In some cases, you won’t be able to tell if a moving company is legitimate or not until you’ve started communicating with them. In some cases, you may not realize they’re sketchy until the day of your move.

If the company does any of the following, it’s best to stop doing business with them and find another mover: 

  • They use pushy sales tactics, urging you to book now or lose your quoted price. 
  • They don’t ask for details about your move, such as the to and from address and the number of rooms you need to be moved. 
  • They don’t provide you with liability information. 
  • They ask you to pay an upfront fee or deposit to secure your booking. 
  • They ask you to sign an incomplete (or even completely blank) contract. 
  • They don’t inform you of any additional costs that may be incurred. 
  • They only accept payment via cash, money transfer (e.g., MoneyGram), or money order. (They don’t accept credit or debit cards.)

Beware of Moving Scams

There are various moving scams to be careful of when booking a company to move household goods. These include:

  • Fake moving companies: Scammers set up fake websites to make you believe the company is legitimate, ask you to pay a deposit, but never send a moving truck. 
  • Intentional wrong estimates: Some companies purposely give you low quotes or estimate to win your business. Then, when all is said and done, and your items have been moved, they tack on all sorts of additional charges that you were unaware of. 
  • Lack of legitimate contract: To cover themselves legally, some moving companies may try to get you to sign a blank or incomplete contract. They do this to add charges and other clauses into the agreement after the fact. If you try to complain or sue, they will show the signed contract, leaving you without a leg to stand on.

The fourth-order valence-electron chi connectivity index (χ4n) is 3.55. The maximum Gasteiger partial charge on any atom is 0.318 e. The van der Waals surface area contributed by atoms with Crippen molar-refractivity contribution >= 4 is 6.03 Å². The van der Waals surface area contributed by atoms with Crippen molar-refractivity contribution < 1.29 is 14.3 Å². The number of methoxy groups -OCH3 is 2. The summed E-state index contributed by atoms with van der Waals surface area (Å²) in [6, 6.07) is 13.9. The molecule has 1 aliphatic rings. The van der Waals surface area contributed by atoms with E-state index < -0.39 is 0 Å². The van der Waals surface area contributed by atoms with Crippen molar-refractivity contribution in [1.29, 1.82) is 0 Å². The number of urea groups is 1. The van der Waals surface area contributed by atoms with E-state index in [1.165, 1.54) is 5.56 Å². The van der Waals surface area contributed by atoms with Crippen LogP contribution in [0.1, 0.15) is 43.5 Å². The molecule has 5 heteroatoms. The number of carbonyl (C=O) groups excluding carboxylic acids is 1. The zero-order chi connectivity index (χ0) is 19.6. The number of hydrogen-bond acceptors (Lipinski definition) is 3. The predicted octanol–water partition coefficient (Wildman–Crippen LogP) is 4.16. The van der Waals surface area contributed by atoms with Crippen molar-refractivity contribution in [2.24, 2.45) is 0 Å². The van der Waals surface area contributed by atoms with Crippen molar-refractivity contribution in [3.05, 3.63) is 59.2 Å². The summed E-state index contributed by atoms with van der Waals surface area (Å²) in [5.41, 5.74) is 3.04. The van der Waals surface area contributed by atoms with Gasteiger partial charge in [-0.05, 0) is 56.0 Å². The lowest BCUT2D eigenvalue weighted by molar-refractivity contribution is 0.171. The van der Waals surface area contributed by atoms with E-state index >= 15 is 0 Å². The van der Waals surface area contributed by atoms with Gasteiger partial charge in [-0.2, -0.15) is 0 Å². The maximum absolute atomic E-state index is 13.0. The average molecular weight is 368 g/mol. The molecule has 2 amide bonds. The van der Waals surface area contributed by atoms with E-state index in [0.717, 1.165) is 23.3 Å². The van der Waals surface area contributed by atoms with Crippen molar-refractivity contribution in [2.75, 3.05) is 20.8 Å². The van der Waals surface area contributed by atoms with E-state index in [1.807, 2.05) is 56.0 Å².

• Excessive additional charges: Although it is common for the cost of your move to be more than what you were initially quoted, movers shouldn’t be adding things like additional mileage (unless you changed the address) or weight charges (unless there is freight involved). 

Whether you’re just moving down the street or need an interstate moving company, doing your research is crucial to prevent falling for a moving scam.

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Frequently Asked Questions

How much should a moving company cost?

The cost of your move will depend on several factors, including:

  • The amount of furniture and boxes you need moving
  • The distance from point A to point B
  • How difficult the move will be (e.g., if there are several flights of stairs involved)

According to Forbes, the average cost of moving is:

  • Short distances: $800 to $2,150
  • Long distances: $2,200 to $5,700

On average, you should expect to pay between $25 to $50 per hour per mover (with most moves requiring two movers). 

If a moving company quotes you significantly lower than this, it may be a red flag that it's a scam or that they'll try to add on additional fees after they've completed the move.

How do I choose a moving company?

  • Consider the cost of the move—get quotes from multiple companies. 
  • Look at past customer reviews (both negative and positive). 
  • Check that they're registered and legitimate. 
  • Pick a company that has ProMover certification. 
  • Consider the business's practices. Do they seem sketchy? Are they overly pushy?